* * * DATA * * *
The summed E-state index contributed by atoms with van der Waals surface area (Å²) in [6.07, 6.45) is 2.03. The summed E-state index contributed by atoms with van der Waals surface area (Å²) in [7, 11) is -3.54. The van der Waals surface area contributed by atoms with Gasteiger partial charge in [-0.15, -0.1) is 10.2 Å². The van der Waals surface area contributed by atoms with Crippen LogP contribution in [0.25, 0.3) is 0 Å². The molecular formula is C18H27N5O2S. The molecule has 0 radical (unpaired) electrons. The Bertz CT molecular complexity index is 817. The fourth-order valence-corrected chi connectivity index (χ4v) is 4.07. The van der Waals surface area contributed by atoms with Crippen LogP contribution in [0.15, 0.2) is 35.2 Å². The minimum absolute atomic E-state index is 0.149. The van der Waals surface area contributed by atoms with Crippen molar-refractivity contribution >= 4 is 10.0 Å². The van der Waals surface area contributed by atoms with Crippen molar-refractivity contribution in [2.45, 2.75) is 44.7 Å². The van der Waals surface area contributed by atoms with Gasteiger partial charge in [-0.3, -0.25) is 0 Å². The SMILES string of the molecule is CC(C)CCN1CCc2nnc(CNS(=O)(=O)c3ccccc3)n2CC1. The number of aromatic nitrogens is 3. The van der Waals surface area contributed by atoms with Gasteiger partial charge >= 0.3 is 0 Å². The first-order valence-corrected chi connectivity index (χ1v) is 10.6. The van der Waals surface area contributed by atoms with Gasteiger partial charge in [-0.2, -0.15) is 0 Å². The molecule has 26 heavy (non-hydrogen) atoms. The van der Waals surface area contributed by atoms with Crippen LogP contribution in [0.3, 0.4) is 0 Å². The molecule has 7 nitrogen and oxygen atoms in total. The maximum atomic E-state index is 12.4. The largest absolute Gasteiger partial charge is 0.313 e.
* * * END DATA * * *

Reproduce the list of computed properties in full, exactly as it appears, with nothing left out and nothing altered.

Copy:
The summed E-state index contributed by atoms with van der Waals surface area (Å²) in [6.07, 6.45) is 2.03. The summed E-state index contributed by atoms with van der Waals surface area (Å²) in [7, 11) is -3.54. The van der Waals surface area contributed by atoms with Gasteiger partial charge in [-0.15, -0.1) is 10.2 Å². The van der Waals surface area contributed by atoms with Crippen LogP contribution in [0.25, 0.3) is 0 Å². The molecular formula is C18H27N5O2S. The molecule has 0 radical (unpaired) electrons. The Bertz CT molecular complexity index is 817. The fourth-order valence-corrected chi connectivity index (χ4v) is 4.07. The van der Waals surface area contributed by atoms with Crippen LogP contribution in [0.15, 0.2) is 35.2 Å². The minimum absolute atomic E-state index is 0.149. The van der Waals surface area contributed by atoms with Crippen molar-refractivity contribution >= 4 is 10.0 Å². The van der Waals surface area contributed by atoms with Crippen molar-refractivity contribution in [2.45, 2.75) is 44.7 Å². The van der Waals surface area contributed by atoms with Gasteiger partial charge in [-0.3, -0.25) is 0 Å². The SMILES string of the molecule is CC(C)CCN1CCc2nnc(CNS(=O)(=O)c3ccccc3)n2CC1. The number of aromatic nitrogens is 3. The van der Waals surface area contributed by atoms with Gasteiger partial charge >= 0.3 is 0 Å². The first-order valence-corrected chi connectivity index (χ1v) is 10.6. The van der Waals surface area contributed by atoms with Gasteiger partial charge in [-0.2, -0.15) is 0 Å². The molecule has 26 heavy (non-hydrogen) atoms. The van der Waals surface area contributed by atoms with Crippen LogP contribution in [0.3, 0.4) is 0 Å². The molecule has 7 nitrogen and oxygen atoms in total. The maximum atomic E-state index is 12.4. The largest absolute Gasteiger partial charge is 0.313 e.